Addendum: You might try a matching model. Imagine that potential workers are fully passive, stoned so to speak, but will accept credible good offers from well-capitalized employers. The cost structure of the workers, or worker search, does not influence the outcome. Over the course of the recovery, employers invest more in searching for the right workers because their profits are higher and they make a successively greater number of offers to well-suited workers, but at constant wages. The number of employed keeps on rising, wages stay flat, but longer-run wages nonetheless may rise with productivity (and with enough bids for their labor, workers move out of passive strategies). I’m not saying this is a good representation, only that it might capture the claimed mix of flat wages and a large reserve pool of labor, yet without forcing wages into a longer-run flatness. It also suggests, by the way, that some measure of monopoly/high profits has been good for social welfare, as it has boosted employment.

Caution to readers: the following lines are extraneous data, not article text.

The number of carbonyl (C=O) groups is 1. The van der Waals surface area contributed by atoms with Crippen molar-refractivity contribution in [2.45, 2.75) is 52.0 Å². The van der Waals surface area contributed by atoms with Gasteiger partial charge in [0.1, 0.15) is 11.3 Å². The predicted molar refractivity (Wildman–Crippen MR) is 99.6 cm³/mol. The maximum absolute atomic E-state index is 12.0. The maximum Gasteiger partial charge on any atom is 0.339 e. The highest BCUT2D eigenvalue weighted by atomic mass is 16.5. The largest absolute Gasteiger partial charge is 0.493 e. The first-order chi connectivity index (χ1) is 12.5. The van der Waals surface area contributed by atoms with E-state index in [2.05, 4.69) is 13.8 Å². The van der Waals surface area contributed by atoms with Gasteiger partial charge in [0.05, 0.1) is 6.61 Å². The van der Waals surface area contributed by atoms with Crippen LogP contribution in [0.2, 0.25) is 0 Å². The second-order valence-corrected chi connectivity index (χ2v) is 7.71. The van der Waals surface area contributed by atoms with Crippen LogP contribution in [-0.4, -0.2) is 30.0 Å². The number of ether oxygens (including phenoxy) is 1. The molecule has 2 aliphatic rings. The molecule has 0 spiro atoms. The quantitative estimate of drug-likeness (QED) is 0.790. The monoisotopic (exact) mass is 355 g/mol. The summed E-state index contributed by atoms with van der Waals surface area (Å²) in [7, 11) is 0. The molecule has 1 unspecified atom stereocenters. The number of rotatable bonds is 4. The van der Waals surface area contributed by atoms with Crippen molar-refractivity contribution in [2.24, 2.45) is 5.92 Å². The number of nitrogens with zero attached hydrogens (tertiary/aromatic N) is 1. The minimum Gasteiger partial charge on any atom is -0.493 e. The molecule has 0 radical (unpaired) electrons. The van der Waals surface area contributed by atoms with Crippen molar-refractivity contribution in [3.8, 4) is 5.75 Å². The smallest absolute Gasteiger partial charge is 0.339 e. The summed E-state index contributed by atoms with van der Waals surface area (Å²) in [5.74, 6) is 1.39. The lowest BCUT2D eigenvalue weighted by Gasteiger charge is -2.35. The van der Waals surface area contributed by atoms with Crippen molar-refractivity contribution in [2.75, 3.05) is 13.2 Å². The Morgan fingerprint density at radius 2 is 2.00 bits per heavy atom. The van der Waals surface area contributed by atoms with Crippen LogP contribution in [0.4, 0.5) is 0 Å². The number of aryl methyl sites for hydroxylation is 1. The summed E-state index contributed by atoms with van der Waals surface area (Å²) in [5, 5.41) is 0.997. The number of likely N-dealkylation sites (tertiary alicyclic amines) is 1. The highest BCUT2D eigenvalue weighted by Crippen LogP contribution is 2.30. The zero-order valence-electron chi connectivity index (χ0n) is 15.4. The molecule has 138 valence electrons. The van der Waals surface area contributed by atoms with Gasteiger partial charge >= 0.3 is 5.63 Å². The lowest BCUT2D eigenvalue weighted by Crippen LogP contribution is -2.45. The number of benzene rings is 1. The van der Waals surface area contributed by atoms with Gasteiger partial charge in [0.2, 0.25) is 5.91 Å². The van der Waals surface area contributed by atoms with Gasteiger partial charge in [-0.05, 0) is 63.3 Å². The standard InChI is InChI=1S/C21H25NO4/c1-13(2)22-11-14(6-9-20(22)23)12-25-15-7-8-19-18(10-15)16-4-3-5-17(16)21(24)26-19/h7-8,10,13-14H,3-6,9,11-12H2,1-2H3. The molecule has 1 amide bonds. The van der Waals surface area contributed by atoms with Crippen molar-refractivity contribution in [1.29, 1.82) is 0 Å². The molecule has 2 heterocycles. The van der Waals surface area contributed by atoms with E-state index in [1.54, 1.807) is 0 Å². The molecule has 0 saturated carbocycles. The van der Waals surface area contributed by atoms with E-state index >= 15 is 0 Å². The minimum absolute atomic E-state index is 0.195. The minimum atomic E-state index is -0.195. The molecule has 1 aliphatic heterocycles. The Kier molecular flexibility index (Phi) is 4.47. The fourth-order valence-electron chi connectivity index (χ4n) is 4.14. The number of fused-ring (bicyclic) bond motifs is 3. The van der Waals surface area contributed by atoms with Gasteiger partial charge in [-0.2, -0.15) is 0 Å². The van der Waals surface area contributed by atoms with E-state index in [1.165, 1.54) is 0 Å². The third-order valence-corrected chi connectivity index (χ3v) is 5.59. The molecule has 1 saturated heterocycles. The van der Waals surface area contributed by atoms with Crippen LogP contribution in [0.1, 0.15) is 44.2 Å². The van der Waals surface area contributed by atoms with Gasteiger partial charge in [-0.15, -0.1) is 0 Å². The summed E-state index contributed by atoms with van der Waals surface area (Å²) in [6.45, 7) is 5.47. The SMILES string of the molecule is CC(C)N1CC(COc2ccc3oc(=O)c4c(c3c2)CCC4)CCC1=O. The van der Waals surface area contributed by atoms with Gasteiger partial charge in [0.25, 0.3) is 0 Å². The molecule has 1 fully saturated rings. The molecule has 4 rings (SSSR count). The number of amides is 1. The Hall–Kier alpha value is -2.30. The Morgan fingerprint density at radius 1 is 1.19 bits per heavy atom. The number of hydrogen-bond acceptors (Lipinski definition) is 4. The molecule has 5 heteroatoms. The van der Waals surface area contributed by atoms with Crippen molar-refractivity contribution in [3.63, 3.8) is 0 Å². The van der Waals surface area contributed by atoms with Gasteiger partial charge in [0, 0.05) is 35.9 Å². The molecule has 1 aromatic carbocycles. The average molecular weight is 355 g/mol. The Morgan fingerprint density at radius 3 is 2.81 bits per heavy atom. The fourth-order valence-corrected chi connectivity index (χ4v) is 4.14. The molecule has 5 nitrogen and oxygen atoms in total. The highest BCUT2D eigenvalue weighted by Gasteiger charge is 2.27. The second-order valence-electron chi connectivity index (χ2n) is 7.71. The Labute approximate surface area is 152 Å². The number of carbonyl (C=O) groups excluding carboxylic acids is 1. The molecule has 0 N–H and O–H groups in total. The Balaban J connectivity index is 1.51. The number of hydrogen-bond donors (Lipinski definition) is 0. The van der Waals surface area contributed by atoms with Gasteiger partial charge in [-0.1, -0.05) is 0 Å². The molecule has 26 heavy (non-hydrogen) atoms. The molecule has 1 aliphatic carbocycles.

Yes, I am continuing to read David Edgerton’s The Rise and Fall of the British Nation: A Twentieth Century History, and it is one of the must-read non-fiction books of this year. Here are a few points I gleaned from my time spent with the book on the plane last evening:
1. During WWII, British imports kept to their pre-war levels, with imports of munitions picking up the slack. The book stresses how much the British empire did in fact pay off, as Britain through a variety of mechanisms forced or induced its colonies to lend it resources during this critical time. Along some dimensions, the British economy became more global due to the conflict.
2. In 1942, exports from Malaya (mostly rubber) to the U.S. were higher than UK exports to the U.S. at that time.
3. Early in the 20th century, wheat in Great Britain was about ten times more expensive than coal. Britain was the largest importer of food, and in essence sold coal for foodstuffs.